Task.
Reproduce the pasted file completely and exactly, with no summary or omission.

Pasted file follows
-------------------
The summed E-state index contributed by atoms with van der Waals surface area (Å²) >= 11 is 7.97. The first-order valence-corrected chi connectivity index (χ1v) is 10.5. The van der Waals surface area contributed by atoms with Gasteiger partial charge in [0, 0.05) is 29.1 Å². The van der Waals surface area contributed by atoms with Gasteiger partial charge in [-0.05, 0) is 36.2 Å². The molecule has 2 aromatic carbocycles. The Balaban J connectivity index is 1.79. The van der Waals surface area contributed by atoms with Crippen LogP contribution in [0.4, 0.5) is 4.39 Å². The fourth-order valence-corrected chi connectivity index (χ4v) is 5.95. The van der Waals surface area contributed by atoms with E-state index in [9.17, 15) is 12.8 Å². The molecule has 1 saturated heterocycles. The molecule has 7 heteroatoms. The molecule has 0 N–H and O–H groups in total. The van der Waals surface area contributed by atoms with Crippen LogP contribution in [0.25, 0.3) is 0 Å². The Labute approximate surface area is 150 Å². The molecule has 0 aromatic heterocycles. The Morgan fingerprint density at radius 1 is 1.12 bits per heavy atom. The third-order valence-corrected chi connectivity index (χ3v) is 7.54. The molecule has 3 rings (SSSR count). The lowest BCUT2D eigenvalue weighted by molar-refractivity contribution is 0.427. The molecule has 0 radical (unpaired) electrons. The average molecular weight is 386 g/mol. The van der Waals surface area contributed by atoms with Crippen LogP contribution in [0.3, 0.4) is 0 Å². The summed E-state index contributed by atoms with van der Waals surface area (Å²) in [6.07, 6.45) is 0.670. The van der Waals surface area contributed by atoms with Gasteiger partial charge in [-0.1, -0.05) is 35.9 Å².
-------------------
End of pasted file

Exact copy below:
The summed E-state index contributed by atoms with van der Waals surface area (Å²) >= 11 is 7.97. The first-order valence-corrected chi connectivity index (χ1v) is 10.5. The van der Waals surface area contributed by atoms with Gasteiger partial charge in [0, 0.05) is 29.1 Å². The van der Waals surface area contributed by atoms with Gasteiger partial charge in [-0.05, 0) is 36.2 Å². The molecule has 2 aromatic carbocycles. The Balaban J connectivity index is 1.79. The van der Waals surface area contributed by atoms with Crippen LogP contribution in [0.4, 0.5) is 4.39 Å². The fourth-order valence-corrected chi connectivity index (χ4v) is 5.95. The van der Waals surface area contributed by atoms with E-state index in [9.17, 15) is 12.8 Å². The molecule has 1 saturated heterocycles. The molecule has 7 heteroatoms. The molecule has 0 N–H and O–H groups in total. The van der Waals surface area contributed by atoms with Crippen LogP contribution in [0.25, 0.3) is 0 Å². The Labute approximate surface area is 150 Å². The molecule has 0 aromatic heterocycles. The Morgan fingerprint density at radius 1 is 1.12 bits per heavy atom. The third-order valence-corrected chi connectivity index (χ3v) is 7.54. The molecule has 3 rings (SSSR count). The lowest BCUT2D eigenvalue weighted by molar-refractivity contribution is 0.427. The molecule has 0 radical (unpaired) electrons. The average molecular weight is 386 g/mol. The van der Waals surface area contributed by atoms with Crippen LogP contribution in [0.3, 0.4) is 0 Å². The summed E-state index contributed by atoms with van der Waals surface area (Å²) in [6.07, 6.45) is 0.670. The van der Waals surface area contributed by atoms with Gasteiger partial charge in [-0.1, -0.05) is 35.9 Å².